Fresh off the release of her split EP with TSVI and her debut full-length as Whatever the Weather, UK producer Loraine James has announced another new album. An homage to the late NYC composer Julius Eastman, the Building Something Beautiful for Me LP features reinterpretations, reimaginations and responses to his work, and will be released on October 7 via the Phantom Limb label. Ahead of that, she’s already shared the lead track, “Maybe If I (Stay on It).”
Relaxer is best known as a techno artist, but the NYC producer has offered up a new ambient cassette, Force Field: A Guide for the Perplexed, which he describes as “a haunting and introspective piece of worldbuilding and linguistic experimentalism.” Consisting of two long-form compositions—both of which can be heard here—it’s available now through the Club Night Club imprint.
Eden Samara isn’t yet a household name, but her voice is likely familiar to many electronic music fans, as it appeared last year on Loraine James’ “Running Like That” and Parris’ “Skater’s World.” Now the UK artist has signed to the Local Action label, which will be releasing her debut album later this year. In the meantime, they’ve offered up a first single, “Madonna,” along with an accompanying music video.
Moiré, a veteran of labels like Werk Discs, Ghostly International and Hypercolour, has announced a new album. Entitled Circuits, it’s billed as something that “billows into a liminal, cinematic zone,” and is due to arrive on September 2 via the Acid Test label. Before that, LP cut “Circuit 8” has been shared.
Swedish techno mainstay Skudge has completed a new LP, Soundworks, that will surface on September 9 through his own eponymous label. In the meantime, album track “Floating” can be streamed here.
NEW THIS WEEK
The following is a selection of my favorite tunes from releases that came out during the past week or so. The ones in the ‘Big Three’ section are the songs I especially want to highlight (and therefore have longer write-ups), but the tracks in the ‘Best of the Rest’ section are also very much worth your time. In both sections, you can click the track titles to hear each song individually, or you can also just head over to this convenient Buy Music Club list to find them all in one place.
THE BIG THREE
Again? Wasn’t Madeleine Cocolas in the newsletter last week? Yes, yes she was. Today is actually the third time she’s appeared here in the past few months, and for good reason: the Australian artist has just released her beautiful new Spectral album, which is easily one of the year’s finest ambient full-lengths. (At least so far.) Built using sounds she collected around her own home, there’s a quiet intimacy to much of the LP, though its relative restraint shouldn’t be mistaken for a lack of emotional weight. “Resonance” consists of little more than slowly struck piano, some field recordings, the lightest of pitter-pat percussion and a few layers of Cocolas’ own voice—which at times sounds like someone softly singing to themselves within the confines of their own home (or perhaps their own garden)—yet the song exudes an almost devotional quality, as if its tranquil tones were urging listeners to look skyward and calmly marvel at the wondrous nature of simply existing. It’s enough to make even the biggest grumps set aside their cynicism and breathe easy for a few minutes, and in this day and age, that’s no easy task.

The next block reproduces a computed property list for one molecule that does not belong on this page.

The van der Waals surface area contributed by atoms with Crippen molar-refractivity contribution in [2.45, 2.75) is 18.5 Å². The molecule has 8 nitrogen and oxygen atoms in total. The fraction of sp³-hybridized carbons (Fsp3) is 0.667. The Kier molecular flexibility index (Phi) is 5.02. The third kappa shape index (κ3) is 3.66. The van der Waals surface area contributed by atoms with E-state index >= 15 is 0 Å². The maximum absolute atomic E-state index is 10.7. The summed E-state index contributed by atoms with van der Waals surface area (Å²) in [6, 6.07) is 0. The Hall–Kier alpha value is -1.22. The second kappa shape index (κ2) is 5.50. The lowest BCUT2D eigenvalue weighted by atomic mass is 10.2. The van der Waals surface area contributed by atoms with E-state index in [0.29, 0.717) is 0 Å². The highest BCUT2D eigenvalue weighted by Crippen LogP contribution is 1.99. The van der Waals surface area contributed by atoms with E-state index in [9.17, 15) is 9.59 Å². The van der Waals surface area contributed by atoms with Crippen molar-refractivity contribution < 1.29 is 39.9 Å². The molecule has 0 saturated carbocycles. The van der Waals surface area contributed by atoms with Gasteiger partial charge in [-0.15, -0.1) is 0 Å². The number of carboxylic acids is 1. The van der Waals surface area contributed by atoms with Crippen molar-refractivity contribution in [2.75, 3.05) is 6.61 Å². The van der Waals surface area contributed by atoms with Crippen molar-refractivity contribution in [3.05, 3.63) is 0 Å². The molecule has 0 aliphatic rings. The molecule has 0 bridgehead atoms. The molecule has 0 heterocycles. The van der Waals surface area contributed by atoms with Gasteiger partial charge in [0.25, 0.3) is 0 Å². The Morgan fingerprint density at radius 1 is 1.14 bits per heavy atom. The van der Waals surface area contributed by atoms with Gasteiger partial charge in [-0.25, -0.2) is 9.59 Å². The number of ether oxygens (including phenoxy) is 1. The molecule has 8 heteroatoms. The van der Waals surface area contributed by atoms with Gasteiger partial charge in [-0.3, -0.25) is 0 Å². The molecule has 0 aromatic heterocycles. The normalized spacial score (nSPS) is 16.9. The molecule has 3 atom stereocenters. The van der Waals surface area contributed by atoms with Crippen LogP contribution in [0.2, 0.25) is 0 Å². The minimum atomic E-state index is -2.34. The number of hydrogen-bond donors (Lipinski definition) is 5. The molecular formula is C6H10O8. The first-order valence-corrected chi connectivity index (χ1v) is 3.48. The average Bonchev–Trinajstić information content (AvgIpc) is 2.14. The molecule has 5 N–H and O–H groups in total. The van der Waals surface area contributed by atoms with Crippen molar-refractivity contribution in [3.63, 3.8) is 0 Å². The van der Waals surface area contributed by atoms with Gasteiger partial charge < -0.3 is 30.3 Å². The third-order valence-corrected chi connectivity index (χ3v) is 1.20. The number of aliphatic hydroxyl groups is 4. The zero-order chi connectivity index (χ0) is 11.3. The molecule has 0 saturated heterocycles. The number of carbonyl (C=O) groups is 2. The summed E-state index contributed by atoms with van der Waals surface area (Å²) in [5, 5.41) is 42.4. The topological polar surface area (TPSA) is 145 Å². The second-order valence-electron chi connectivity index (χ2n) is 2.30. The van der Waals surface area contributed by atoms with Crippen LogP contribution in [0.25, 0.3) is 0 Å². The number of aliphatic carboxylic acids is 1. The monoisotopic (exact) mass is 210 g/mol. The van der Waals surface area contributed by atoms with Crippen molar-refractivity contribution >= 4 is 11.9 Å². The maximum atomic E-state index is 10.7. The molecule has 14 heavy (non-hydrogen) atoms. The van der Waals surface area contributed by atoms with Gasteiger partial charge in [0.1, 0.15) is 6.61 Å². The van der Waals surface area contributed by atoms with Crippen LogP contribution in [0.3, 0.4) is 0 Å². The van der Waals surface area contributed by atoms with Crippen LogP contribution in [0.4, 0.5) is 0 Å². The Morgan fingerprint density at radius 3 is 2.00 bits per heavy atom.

On paper, Original Soundtrack sounds like a terrible idea. The latest album from the hyper-prolific ASC (who also makes music as Comit), it’s a noted departure from his past work—which has primarily focused on drum & bass, moody techno and even moodier experimental outings—that centers on the piano. True to its title, the record is overtly cinematic in nature, and while following such a course would likely lead most artists toward self-indulgent doom, ASC flourishes in his newly sumptuous environs. There’s a certain chilliness to LP standout “Fourth Act,” but there’s nothing harsh about its lush string passages, gently strummed guitar and ever-present haze of soft static, which vibrantly come together to create an atmosphere that’s less “alone and terrified in a blizzard” and more “cozying up by the fireplace in a winter cabin.”
Even in today’s wildly oversaturated reissue market, the Freedom to Spend label continues to distinguish itself, routinely unearthing obscure gems that are often new to even the nerdiest of diggers. American Rituals compiles the early ’80s output of Cheri Knight, a DIY musician who recorded the work while attending Evergreen State College in Olympia, Washington as a music composition student. Hearing tracks like “Prime Numbers” and “Tips on Filmmaking,” it quickly becomes clear that while Knight was a precursor to what would become a wildly fertile Pacific Northwest music scene during the late ’80s and much of the ’90s (the eventual output of labels like K Records and Kill Rock Stars comes to mind), she was also making music that echoed her contemporaries, including minimalist post-punk acts like Young Marble Giants, Liliput, The Raincoats and others too numerous to list.